> > 
> > We try to fix this where we must - but it is cumbersome with the current ODB API - as in your fix on has to:
> > - get the ODB key, extract size
> > - allocate buffer
> > - call db_get_value() & co
> > - use the data
> > - remember to free the buffer on each and every return path
> > 
> > The first three steps could become one if we had an ODB "get_data" function that automatically allocated the data buffer.
> > 
> > But the main source of bugs will be the last step - remember to free the buffer, always.
> > 
> > P.S.
> > 
> > We are not alone in pondering how to do this best. If you want to see it "done right",
> > read the fresh-off-the-presses book "Go Programming Language" by Alan Donovan and Brian Kernighan,
> > http://www.gopl.io/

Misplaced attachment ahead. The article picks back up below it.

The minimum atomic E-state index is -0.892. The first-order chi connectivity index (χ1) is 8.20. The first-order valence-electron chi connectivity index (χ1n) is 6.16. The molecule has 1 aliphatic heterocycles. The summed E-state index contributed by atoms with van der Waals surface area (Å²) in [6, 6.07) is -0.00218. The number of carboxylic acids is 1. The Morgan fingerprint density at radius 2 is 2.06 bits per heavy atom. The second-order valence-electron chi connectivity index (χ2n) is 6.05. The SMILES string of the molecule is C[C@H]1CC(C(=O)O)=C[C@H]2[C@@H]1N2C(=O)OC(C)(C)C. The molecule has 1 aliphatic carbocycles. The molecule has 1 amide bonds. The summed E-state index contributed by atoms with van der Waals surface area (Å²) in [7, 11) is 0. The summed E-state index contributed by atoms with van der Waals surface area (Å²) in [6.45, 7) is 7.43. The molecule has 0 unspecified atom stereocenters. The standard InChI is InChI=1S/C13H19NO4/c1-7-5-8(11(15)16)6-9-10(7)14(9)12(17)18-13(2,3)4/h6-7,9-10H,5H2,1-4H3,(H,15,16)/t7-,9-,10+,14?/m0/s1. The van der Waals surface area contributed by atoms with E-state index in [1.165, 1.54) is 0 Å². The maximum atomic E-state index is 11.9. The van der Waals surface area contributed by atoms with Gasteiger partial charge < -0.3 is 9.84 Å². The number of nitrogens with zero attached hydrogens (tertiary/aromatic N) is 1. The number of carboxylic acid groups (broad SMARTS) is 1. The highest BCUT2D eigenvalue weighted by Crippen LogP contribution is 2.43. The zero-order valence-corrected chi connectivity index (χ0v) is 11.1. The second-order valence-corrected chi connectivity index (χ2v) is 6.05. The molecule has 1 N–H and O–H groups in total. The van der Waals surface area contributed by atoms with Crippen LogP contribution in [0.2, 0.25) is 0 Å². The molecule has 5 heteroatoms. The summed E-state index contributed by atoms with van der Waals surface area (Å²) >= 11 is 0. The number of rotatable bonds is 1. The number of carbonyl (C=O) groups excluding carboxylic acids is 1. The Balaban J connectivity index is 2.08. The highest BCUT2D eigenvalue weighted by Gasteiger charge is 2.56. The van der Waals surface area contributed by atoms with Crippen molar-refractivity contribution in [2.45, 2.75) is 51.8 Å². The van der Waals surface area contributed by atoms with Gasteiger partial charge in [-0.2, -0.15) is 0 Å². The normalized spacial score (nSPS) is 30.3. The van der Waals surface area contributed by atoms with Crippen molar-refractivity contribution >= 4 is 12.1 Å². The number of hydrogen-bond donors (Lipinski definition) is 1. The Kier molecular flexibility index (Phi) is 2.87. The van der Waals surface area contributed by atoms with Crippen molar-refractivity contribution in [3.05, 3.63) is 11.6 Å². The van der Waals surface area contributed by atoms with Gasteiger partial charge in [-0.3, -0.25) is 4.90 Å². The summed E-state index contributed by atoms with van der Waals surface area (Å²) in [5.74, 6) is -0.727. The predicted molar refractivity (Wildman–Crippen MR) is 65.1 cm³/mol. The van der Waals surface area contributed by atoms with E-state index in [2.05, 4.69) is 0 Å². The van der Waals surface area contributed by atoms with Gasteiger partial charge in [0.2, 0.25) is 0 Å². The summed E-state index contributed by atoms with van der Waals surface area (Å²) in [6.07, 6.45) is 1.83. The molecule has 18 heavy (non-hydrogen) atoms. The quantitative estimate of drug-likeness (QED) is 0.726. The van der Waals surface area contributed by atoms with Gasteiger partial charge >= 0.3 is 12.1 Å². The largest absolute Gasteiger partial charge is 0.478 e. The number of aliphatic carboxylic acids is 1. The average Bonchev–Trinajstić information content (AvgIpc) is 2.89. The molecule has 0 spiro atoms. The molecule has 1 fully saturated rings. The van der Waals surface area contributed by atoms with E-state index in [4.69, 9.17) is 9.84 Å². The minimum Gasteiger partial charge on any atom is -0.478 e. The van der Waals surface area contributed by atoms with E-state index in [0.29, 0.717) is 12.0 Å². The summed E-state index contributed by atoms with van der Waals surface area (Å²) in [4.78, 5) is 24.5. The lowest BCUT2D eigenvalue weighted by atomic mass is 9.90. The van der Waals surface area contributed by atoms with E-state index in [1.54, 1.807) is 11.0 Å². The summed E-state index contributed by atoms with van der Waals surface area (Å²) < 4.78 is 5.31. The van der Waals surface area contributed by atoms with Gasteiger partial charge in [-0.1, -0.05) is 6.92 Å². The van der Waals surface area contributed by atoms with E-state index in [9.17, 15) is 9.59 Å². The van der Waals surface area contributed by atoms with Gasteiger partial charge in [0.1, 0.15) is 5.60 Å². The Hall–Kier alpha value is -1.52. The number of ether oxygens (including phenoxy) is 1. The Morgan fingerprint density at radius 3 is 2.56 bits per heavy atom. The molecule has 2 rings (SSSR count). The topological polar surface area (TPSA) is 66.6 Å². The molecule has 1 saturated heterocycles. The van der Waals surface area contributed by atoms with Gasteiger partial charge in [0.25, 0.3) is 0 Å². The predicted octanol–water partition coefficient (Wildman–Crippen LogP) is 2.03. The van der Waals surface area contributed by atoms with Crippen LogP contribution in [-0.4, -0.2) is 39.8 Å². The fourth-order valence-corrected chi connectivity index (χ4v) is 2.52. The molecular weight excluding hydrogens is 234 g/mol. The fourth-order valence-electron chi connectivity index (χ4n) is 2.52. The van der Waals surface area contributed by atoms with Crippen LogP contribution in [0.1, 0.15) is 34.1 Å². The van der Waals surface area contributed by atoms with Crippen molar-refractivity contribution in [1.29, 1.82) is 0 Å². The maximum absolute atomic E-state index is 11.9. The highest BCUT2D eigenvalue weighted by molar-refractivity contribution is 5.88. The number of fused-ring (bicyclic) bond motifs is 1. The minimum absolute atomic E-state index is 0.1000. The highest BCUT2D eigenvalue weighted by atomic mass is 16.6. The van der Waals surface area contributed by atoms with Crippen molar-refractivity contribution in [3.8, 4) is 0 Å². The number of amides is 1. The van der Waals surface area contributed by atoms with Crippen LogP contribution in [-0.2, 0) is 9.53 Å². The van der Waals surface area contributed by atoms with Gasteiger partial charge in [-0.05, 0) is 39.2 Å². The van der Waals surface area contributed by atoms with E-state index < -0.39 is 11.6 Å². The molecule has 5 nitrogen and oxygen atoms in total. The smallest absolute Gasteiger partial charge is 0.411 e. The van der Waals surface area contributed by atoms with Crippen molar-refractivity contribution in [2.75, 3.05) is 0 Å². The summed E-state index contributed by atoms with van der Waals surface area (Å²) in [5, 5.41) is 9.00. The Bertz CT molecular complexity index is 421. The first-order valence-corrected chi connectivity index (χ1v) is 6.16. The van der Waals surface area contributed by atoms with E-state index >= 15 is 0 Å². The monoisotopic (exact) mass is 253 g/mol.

> > 
> > Brian Kernighan is the "K" in K&R "C programming language", still around and kicking, now at Google.
> > Sadly the "R" passed away in 2011 - http://www.nytimes.com/2011/10/14/technology/dennis-ritchie-programming-trailblazer-dies-at-70.html
> > 
> > K.O.
> > 
> > > Both the /Script and /CustomScript trees in the ODB allow users to trigger a 
> > > script via Midas - which silently truncates command strings longer than 
> > > 256 characters.
> > > 
> > > I'd prefer that Midas place no limit on string length.  Failing that, it would be
> > > helpful to have character limits called out in the documentation 
> > > (https://midas.triumf.ca/MidasWiki/index.php//Script_ODB_tree#.3Cscript-name.3E_key_or_subtree,
> > > https://midas.triumf.ca/MidasWiki/index.php//Customscript_ODB_tree).
> > > 
> > > As far as I can tell, odb.c allows arbitrarily large strings in the ODB data.  
> > > (Although key *names* are restricted to 256 characters.)  I've submitted one 
> > > possible version of an arbitrary-length exec_script() as a pull request 
> > > (https://bitbucket.org/tmidas/midas/pull-requests/).
> > > 
> > > Am I misunderstanding any critical pieces?  Does Midas intentionally treat 
> > > strings in the ODB as limited to 256 characters?
  1183   06 Jul 2016 Zhe WangSuggestionFrontend crush on high event rate
Dear friends,